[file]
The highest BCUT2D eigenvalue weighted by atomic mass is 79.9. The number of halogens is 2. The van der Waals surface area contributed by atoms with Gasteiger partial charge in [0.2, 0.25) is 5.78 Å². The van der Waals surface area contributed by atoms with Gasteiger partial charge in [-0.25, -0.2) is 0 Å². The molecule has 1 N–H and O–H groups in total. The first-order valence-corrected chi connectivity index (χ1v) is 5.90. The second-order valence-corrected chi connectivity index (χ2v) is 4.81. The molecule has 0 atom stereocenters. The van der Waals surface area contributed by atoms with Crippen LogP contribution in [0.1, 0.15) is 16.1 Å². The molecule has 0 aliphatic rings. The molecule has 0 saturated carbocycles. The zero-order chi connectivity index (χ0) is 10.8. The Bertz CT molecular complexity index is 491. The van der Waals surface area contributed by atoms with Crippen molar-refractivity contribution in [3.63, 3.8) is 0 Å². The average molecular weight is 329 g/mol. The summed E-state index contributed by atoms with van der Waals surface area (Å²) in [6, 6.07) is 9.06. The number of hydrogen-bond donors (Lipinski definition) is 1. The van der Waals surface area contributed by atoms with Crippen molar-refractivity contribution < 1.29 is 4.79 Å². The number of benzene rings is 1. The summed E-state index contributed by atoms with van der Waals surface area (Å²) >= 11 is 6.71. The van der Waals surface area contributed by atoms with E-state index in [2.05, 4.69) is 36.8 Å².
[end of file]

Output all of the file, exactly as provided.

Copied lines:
The highest BCUT2D eigenvalue weighted by atomic mass is 79.9. The number of halogens is 2. The van der Waals surface area contributed by atoms with Gasteiger partial charge in [0.2, 0.25) is 5.78 Å². The van der Waals surface area contributed by atoms with Gasteiger partial charge in [-0.25, -0.2) is 0 Å². The molecule has 1 N–H and O–H groups in total. The first-order valence-corrected chi connectivity index (χ1v) is 5.90. The second-order valence-corrected chi connectivity index (χ2v) is 4.81. The molecule has 0 atom stereocenters. The van der Waals surface area contributed by atoms with Crippen LogP contribution in [0.1, 0.15) is 16.1 Å². The molecule has 0 aliphatic rings. The molecule has 0 saturated carbocycles. The zero-order chi connectivity index (χ0) is 10.8. The Bertz CT molecular complexity index is 491. The van der Waals surface area contributed by atoms with Crippen molar-refractivity contribution in [3.63, 3.8) is 0 Å². The average molecular weight is 329 g/mol. The summed E-state index contributed by atoms with van der Waals surface area (Å²) in [6, 6.07) is 9.06. The number of hydrogen-bond donors (Lipinski definition) is 1. The van der Waals surface area contributed by atoms with Crippen molar-refractivity contribution < 1.29 is 4.79 Å². The number of benzene rings is 1. The summed E-state index contributed by atoms with van der Waals surface area (Å²) >= 11 is 6.71. The van der Waals surface area contributed by atoms with E-state index in [2.05, 4.69) is 36.8 Å².